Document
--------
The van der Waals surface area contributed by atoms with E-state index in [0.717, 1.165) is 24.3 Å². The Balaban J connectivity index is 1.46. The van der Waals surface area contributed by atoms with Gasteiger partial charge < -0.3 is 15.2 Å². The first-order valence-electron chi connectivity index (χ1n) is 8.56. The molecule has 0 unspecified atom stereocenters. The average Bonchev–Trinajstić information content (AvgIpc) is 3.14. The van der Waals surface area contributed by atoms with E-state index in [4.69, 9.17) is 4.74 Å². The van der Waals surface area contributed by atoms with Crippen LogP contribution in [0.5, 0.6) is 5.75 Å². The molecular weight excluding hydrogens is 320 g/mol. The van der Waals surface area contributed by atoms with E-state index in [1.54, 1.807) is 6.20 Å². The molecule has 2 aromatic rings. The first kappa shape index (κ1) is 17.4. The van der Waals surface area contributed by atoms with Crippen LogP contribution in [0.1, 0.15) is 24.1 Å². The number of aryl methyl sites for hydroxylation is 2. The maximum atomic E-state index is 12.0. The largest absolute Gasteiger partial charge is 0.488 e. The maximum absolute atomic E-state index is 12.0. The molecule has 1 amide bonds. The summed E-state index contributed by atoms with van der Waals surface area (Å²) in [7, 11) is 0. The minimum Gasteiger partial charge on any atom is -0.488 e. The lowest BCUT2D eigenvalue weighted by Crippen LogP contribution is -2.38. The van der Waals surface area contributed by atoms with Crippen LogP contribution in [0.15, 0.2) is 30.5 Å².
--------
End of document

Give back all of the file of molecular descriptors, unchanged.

The van der Waals surface area contributed by atoms with E-state index in [0.717, 1.165) is 24.3 Å². The Balaban J connectivity index is 1.46. The van der Waals surface area contributed by atoms with Gasteiger partial charge < -0.3 is 15.2 Å². The first-order valence-electron chi connectivity index (χ1n) is 8.56. The molecule has 0 unspecified atom stereocenters. The average Bonchev–Trinajstić information content (AvgIpc) is 3.14. The van der Waals surface area contributed by atoms with E-state index in [4.69, 9.17) is 4.74 Å². The van der Waals surface area contributed by atoms with Crippen LogP contribution in [0.5, 0.6) is 5.75 Å². The molecular weight excluding hydrogens is 320 g/mol. The van der Waals surface area contributed by atoms with E-state index in [1.54, 1.807) is 6.20 Å². The molecule has 2 aromatic rings. The first kappa shape index (κ1) is 17.4. The van der Waals surface area contributed by atoms with Crippen LogP contribution in [0.1, 0.15) is 24.1 Å². The number of aryl methyl sites for hydroxylation is 2. The maximum atomic E-state index is 12.0. The largest absolute Gasteiger partial charge is 0.488 e. The maximum absolute atomic E-state index is 12.0. The molecule has 1 amide bonds. The summed E-state index contributed by atoms with van der Waals surface area (Å²) in [7, 11) is 0. The minimum Gasteiger partial charge on any atom is -0.488 e. The lowest BCUT2D eigenvalue weighted by Crippen LogP contribution is -2.38. The van der Waals surface area contributed by atoms with Crippen LogP contribution in [0.15, 0.2) is 30.5 Å².